At the left foreground is a misplaced image of the front part of the same village that also appears, correctly, in the right background. Kane is exercising artistic licence with this composition. This same village is seen in several other drawings and paintings of Kane (see Lister’s Figure 48a).
Lister recognizes that this sketch, “The Esquimalt Indians Village with Canoes,” was used for the composite painting but he did not recognize portions of the same village as shown across the harbour (pp. 280-281).
The same village can be seen in Kane’s well-known painting “The Return of the War Party,” Lister’s plate 46. The background in this composite image is accurate; it is taken from Kane’s original sketch now in the Stark Museum of Art, in Orange, Texas. It shows Fort Victoria at right and the Songhees village across the harbour at left, on what became the Old Songhees Reserve. At the far left of the background village is the rocky Songhees Point.
But only the background in this composite painting is accurately placed. Other details are not. Added to the foreground are a canoe drawn up on the beach, a rock with a group of people watching, and two canoes coming out of James Bay. Lister recognized that the sketches of canoes used here were from Kane’s “War Party, Juan de Fuca” (Lister’s figure 44d), but he did not notice that the village and harbour in the background were the same Old Songhees Village and Victoria Harbour as in Plate 50. All the First Nations villages shown in these two paintings are of the Old Songhees Reserve in Victoria Harbour.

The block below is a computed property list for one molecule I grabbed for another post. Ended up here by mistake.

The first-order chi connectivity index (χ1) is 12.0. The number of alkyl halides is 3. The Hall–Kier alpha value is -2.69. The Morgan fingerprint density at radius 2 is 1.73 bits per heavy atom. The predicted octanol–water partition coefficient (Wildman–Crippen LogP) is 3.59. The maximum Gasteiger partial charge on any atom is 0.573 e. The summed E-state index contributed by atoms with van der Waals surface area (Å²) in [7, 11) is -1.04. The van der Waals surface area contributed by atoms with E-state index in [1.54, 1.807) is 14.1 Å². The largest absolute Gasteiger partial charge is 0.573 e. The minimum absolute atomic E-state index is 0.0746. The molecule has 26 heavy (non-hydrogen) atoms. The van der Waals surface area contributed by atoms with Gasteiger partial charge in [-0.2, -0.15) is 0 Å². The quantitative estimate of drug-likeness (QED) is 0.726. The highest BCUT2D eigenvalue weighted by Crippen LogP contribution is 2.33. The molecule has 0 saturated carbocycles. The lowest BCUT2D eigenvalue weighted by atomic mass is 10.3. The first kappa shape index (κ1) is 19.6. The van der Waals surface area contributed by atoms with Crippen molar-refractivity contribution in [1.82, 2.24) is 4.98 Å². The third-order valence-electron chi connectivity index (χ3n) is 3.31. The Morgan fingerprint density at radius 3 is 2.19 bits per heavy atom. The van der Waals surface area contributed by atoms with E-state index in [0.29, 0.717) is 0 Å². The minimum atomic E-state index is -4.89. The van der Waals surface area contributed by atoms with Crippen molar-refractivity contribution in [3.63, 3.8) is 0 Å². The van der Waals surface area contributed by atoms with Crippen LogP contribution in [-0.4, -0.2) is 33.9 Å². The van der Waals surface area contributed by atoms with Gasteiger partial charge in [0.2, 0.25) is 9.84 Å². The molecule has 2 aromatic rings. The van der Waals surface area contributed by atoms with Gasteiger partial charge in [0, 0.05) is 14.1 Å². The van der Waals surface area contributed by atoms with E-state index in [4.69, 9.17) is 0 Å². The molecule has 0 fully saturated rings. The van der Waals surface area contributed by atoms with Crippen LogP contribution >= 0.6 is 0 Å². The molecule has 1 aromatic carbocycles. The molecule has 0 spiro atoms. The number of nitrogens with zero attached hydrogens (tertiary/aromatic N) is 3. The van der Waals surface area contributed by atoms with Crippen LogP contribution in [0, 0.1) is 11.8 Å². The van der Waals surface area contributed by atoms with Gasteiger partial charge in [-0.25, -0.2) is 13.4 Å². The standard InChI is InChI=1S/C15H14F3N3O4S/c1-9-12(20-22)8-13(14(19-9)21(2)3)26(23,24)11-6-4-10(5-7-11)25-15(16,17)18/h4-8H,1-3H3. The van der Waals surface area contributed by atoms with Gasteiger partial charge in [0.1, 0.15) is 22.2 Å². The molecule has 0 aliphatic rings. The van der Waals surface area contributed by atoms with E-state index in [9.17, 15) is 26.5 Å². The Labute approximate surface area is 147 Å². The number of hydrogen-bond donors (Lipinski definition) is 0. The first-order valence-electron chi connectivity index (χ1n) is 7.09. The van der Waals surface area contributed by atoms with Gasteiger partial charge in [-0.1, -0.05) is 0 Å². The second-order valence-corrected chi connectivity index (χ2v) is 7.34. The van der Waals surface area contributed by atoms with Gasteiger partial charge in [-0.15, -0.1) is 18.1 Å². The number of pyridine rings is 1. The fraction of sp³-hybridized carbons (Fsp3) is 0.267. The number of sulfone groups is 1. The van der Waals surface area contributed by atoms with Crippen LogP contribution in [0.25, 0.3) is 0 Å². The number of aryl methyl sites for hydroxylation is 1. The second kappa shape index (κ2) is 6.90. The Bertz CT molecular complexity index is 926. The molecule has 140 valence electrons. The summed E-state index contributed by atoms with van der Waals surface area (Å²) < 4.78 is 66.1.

Ken Lister also points to Kane’s willingness to add details that confuse the ethnographic record. This war party image in Victoria Harbour is a fine example. Not only is it a composite from a number of sketches, but infrared reflectography revealed that originally Kane had painted a third leading war canoe. He changed his mind, though, and painted over it with the scene of rocks in the foreground. Therefore one can look in vain for the clump of rocks Kane shows in Victoria Harbour. It is imaginary.
Kane also shows the head canoe being paddled backwards! In Kane’s defence, he might have sketched the canoe when empty, and then back at his Toronto studio, working from his sketches, thought the stern must be the bow.